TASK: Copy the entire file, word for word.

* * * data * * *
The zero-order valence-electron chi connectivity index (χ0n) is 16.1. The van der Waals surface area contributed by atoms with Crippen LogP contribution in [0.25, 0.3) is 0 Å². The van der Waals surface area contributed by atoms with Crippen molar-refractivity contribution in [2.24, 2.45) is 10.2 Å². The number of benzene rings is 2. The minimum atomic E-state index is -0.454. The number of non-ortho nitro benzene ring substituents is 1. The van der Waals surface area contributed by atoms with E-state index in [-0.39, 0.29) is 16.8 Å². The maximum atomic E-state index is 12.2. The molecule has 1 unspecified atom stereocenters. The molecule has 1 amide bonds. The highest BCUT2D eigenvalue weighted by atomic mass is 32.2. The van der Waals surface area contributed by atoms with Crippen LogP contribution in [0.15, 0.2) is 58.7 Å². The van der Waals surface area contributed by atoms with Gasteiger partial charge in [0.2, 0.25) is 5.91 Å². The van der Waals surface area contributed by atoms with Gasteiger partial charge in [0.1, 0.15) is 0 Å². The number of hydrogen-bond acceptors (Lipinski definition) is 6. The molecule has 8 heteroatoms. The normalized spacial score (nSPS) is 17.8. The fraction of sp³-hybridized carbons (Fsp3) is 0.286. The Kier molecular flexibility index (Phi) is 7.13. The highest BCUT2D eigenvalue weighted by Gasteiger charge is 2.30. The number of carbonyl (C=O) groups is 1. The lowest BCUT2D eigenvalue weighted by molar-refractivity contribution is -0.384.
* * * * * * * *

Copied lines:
The zero-order valence-electron chi connectivity index (χ0n) is 16.1. The van der Waals surface area contributed by atoms with Crippen LogP contribution in [0.25, 0.3) is 0 Å². The van der Waals surface area contributed by atoms with Crippen molar-refractivity contribution in [2.24, 2.45) is 10.2 Å². The number of benzene rings is 2. The minimum atomic E-state index is -0.454. The number of non-ortho nitro benzene ring substituents is 1. The van der Waals surface area contributed by atoms with E-state index in [-0.39, 0.29) is 16.8 Å². The maximum atomic E-state index is 12.2. The molecule has 1 unspecified atom stereocenters. The molecule has 1 amide bonds. The highest BCUT2D eigenvalue weighted by atomic mass is 32.2. The van der Waals surface area contributed by atoms with Crippen LogP contribution in [0.15, 0.2) is 58.7 Å². The van der Waals surface area contributed by atoms with Gasteiger partial charge in [0.2, 0.25) is 5.91 Å². The van der Waals surface area contributed by atoms with Gasteiger partial charge in [0.1, 0.15) is 0 Å². The number of hydrogen-bond acceptors (Lipinski definition) is 6. The molecule has 8 heteroatoms. The normalized spacial score (nSPS) is 17.8. The fraction of sp³-hybridized carbons (Fsp3) is 0.286. The Kier molecular flexibility index (Phi) is 7.13. The highest BCUT2D eigenvalue weighted by Gasteiger charge is 2.30. The number of carbonyl (C=O) groups is 1. The lowest BCUT2D eigenvalue weighted by molar-refractivity contribution is -0.384.